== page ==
The examined self – from butterfly to caterpillar

Why are people so loathe to examine their own behaviour?

Surely this should be something welcomed as a possibility for improvement. Instead a person will go to great lengths to avoid any self-analysis including avoiding people, situations, shifting blame acting out, denial.

I am guilty of such behaviours. I can feel myself drawing away from people and situations that cause me to have to grow. I have to push myself into it. Sometimes, my gut is screaming “move away from this” but I have this sneaking suspicion that is my innate avoidance of personal growth.

The thing I am pondering is why? Why is it so hard to grow/change? Why is there such a barrier to it?

The admission: “this is my own fault isn’t it…?”  is a rare personal insight. And yet it is much quicker and more fulfilling once you can realise that. It beggars belief that someone would try to blame someone else and think that is the quicker way to get the issue sorted. Trying to get someone else to change instead of you is such a slow, frustrating and laborious process.

And yet we are such skilled manipulators. We have all kinds of conscious and subconscious mechanisms for avoiding personal growth.

Perhaps it comes from our time as kids when we have to rely on others and we don’t have such a strong sense of reliance on self. We do what we are told, accept what we are warned and follow the leader. If we don’t chances are we get eaten by a tiger. The ones that didnt think this way DID get eaten by tigers – hence their genes are gone from the pool. This “follow the pack” we do blithely in order to improve survival chances. At some point, this survival behaviour of lack of inward thinking that might serve us when young, flips on itself and can cause emotional issues when we are grown.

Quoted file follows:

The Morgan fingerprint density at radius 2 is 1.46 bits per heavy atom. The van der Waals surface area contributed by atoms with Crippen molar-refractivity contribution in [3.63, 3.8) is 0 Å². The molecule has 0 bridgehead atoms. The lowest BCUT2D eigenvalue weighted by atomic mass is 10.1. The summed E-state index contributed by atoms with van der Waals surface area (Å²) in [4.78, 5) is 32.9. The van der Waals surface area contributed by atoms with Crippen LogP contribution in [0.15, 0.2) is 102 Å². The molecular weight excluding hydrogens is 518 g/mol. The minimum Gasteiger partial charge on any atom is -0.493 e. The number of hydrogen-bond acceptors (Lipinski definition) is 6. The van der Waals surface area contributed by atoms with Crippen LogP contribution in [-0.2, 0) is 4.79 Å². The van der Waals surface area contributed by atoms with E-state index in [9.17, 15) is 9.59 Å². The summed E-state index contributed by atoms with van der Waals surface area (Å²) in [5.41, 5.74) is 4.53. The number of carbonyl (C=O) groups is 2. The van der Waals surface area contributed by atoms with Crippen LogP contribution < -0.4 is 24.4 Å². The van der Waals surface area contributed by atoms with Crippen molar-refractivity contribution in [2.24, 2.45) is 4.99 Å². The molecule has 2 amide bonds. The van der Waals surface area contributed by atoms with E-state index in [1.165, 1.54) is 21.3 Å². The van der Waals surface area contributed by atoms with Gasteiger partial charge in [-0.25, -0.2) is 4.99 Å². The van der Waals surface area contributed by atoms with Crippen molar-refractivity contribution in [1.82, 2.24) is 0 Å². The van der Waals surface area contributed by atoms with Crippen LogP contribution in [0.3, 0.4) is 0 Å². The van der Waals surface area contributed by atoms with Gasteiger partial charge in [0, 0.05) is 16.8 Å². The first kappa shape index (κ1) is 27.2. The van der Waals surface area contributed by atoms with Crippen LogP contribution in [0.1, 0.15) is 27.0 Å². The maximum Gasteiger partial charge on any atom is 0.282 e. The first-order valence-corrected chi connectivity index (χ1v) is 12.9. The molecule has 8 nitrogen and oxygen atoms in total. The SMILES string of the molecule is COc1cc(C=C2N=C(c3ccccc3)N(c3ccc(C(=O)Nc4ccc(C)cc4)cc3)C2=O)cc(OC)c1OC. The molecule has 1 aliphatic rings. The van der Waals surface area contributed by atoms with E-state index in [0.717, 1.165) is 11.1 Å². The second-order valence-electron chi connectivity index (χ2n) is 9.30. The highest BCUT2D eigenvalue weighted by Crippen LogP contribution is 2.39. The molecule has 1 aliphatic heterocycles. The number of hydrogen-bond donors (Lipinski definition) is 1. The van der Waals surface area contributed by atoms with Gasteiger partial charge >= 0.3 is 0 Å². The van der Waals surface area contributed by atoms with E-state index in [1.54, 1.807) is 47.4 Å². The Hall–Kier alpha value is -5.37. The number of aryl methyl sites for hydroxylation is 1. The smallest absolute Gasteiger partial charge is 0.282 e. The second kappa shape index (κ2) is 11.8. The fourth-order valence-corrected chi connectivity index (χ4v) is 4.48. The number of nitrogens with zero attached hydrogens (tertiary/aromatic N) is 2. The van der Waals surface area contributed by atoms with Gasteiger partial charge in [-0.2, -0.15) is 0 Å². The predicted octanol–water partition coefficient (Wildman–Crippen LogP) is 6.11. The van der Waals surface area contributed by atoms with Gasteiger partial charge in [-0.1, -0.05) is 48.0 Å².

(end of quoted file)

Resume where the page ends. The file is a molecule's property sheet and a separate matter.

The reason the “survival” answer to avoidance of personal growth resonates with me is because I notice a correlation between people that are prepared to be self-critical and people that do not necessarily follow societal “rules”. Conversely, I notice that those that are not self-critical tend to feel obliged to follow rules (any rules). Those rule followers seem to get quite mad if rules are broken.

I am not sure which comes first, the chicken or the egg. In other words, can you become self-critical if you start breaking rules? This is a very interesting thing for me to think about because I have encouraged my kids to break (stupid) rules, possibly on the assumption that this behaviour leads to self liberation. In fact, it may simply be the case that you have to first become self-critical and the strict adherence to dogma tends to drop away. In which case, my emphasis is in the wrong place.

Eckhart calls the avoidance of personal growth the flailing death throes of the ego. He says the ego doesn’t want to die and this is the source of resistance. He describes that people that are not ready to see the light will go to great lengths to avoid it. I’m not sure I agree. I don’t think it is death of the ego, and instead it is his metamorphosis from one form to another. A form in which the ego is used to keep us alive (the butterfly which flies around and can avoid danger) to the form in which the ego is used to enjoy living (the very hungry caterpillar which luxuriously stuffs itself all day).

  

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